The alcohol in wine is its main source of calculable energy. This
is supplemented by sugar, which occurs in substantial amounts in
some sweet wines. Contrary to requirements in other viticultural
areas, any sugar in California wines must be grape sugar, as use
of non-grape sugar in production of these wines is prohibited by
In a diet, what matters most is not that a wine, or any other food,
contains one or more vital components, but rather how the body is
able to make use of these components.
We Americans, being well versed in the counting of calories, are
becoming aware of the different ways our bodies handle the calories
from different foods. It will come as no surprise to us that alcohol
is a quick-energy food, with calories that are readily burned rather
than stored. Calories from carbohydrates, on the other hand, are
usually stored by the body for future use. Here lies the principle
value of wine as an energy food when weight loss is desired. It
has been shown that alcohol may be used in place of fats or carbohydrates
and that it may spare protein in the process. The metabolized alcohol
in wine contributes directly not only to the maintenance of body
energy, but also to a general decrease in food intake accompanied
by a better storage of proteins.
The wines average about 80 calories per 100 cubic centimeters,
or roughly 24 calories per ounce. Most of these calories come from
their approximate 12% alcohol content. Dry Sherry contains about
33 calories per ounce when the label states 17% alcohol and 38 calories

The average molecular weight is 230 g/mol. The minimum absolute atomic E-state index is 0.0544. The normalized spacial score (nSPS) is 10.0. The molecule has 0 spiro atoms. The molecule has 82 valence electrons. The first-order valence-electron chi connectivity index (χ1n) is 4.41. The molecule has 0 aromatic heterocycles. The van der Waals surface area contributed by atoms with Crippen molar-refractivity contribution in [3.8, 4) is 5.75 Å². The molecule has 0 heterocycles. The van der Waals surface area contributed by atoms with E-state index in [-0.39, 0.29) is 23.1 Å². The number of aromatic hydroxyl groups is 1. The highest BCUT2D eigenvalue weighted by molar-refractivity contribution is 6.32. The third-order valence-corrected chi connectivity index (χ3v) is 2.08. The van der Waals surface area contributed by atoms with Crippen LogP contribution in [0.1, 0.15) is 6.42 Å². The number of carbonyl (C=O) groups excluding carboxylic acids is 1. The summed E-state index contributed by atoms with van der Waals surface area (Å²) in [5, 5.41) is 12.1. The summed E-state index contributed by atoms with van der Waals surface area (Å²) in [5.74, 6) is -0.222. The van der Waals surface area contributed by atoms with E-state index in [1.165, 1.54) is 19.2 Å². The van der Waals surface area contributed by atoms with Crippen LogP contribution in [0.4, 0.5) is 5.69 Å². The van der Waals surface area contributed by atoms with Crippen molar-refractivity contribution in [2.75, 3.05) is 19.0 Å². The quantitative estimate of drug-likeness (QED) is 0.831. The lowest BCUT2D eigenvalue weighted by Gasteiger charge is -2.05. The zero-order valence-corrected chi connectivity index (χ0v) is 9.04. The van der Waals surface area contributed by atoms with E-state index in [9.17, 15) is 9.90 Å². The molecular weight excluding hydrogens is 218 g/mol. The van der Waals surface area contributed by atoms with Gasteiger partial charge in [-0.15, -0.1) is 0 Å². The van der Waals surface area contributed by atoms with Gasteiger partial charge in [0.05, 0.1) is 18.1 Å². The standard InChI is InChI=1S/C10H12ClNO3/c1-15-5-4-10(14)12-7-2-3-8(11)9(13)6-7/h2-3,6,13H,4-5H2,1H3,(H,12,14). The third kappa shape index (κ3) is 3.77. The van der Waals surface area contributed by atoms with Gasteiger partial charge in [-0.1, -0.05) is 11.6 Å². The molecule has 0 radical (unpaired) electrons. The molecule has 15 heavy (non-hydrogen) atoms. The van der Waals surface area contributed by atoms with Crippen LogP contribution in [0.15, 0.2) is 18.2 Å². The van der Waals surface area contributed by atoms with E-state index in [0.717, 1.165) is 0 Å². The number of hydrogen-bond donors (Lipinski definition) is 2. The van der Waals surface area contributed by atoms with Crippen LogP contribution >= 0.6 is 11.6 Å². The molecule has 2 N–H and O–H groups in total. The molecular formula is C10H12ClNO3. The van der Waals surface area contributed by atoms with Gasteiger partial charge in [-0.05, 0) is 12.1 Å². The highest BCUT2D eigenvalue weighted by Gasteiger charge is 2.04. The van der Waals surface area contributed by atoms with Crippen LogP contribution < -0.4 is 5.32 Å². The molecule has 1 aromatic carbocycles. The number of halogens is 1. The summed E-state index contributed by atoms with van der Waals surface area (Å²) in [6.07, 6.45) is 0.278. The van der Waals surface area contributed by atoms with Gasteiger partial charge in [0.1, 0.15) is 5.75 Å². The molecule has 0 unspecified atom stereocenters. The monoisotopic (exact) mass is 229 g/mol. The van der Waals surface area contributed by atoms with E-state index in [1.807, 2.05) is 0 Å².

when the label states 20% alcohol. Dessert wines are about 41 to
45 calories when the label states 18% alcohol and 44 to 48 calories
when the label states 20% alcohol.
Other sources of calories in wine are the simple sugars, principally
glucose and fructose, which are usually stored by the body until
their calories are needed for extra energy. Wines may contain from
one-fourth of one percent to as much as 10 percent of simple sugars,
depending upon the type of wine.
Fructose is two and a half times sweeter than glucose. Research
has shown that fructose is able to maintain and repair the liver,
and that it serves as an intermediary substance in metabolism.
As for glucose, every physician recognizes that its rapid absorption
and complete availability make it an immediately useful energy food.
This is especially important when metabolic requirements are excessive.
It is a protective agent for all body tissue, and some consider
it to be the most important single nutritional factor in the prevention
of fatty infiltration of the liver.
Since wine is often used in cooking, it should be pointed out that
a dry table wine will lose 35% of its original calories when subjected
to sufficient heat to cause its alcohol to evaporate. All the alcohol
in a cup of wine placed in a pan in a 300° oven for 10 minutes
will boil off. The 15% of non-alcoholic calories remaining would
include glycerin, pentose, glucose, etc.
Dessert wines with their higher count of sugar will lose all alcohol
calories when heated as above, but will retain their sugar calories.
However, if subjected to a high temperature for a longer period
of time ó a Sherry or Port baste on a ham baking in a 300° oven
for one hour or more ó the sugars will carmelize, thus destroying
these calories too.
||Calories Per OZ.
||OZ. Per Serving
|Red Table Wines
24 to 25
|Most preferred with steaks, roasts, game, spaghetti, cheeses,
|White Table Wines
22 to 26
|Most preferred with fish, shellfish, poultry.
|Champagnes and Other Sparkling Wines
24 to 25
|These festive wines are appropriate anytime, along with food
or by themselves.
|Usually drunk before meals or with soup course.
41 to 45
|Particularly good with fruit, nuts, cheese, plain cake, cookies.
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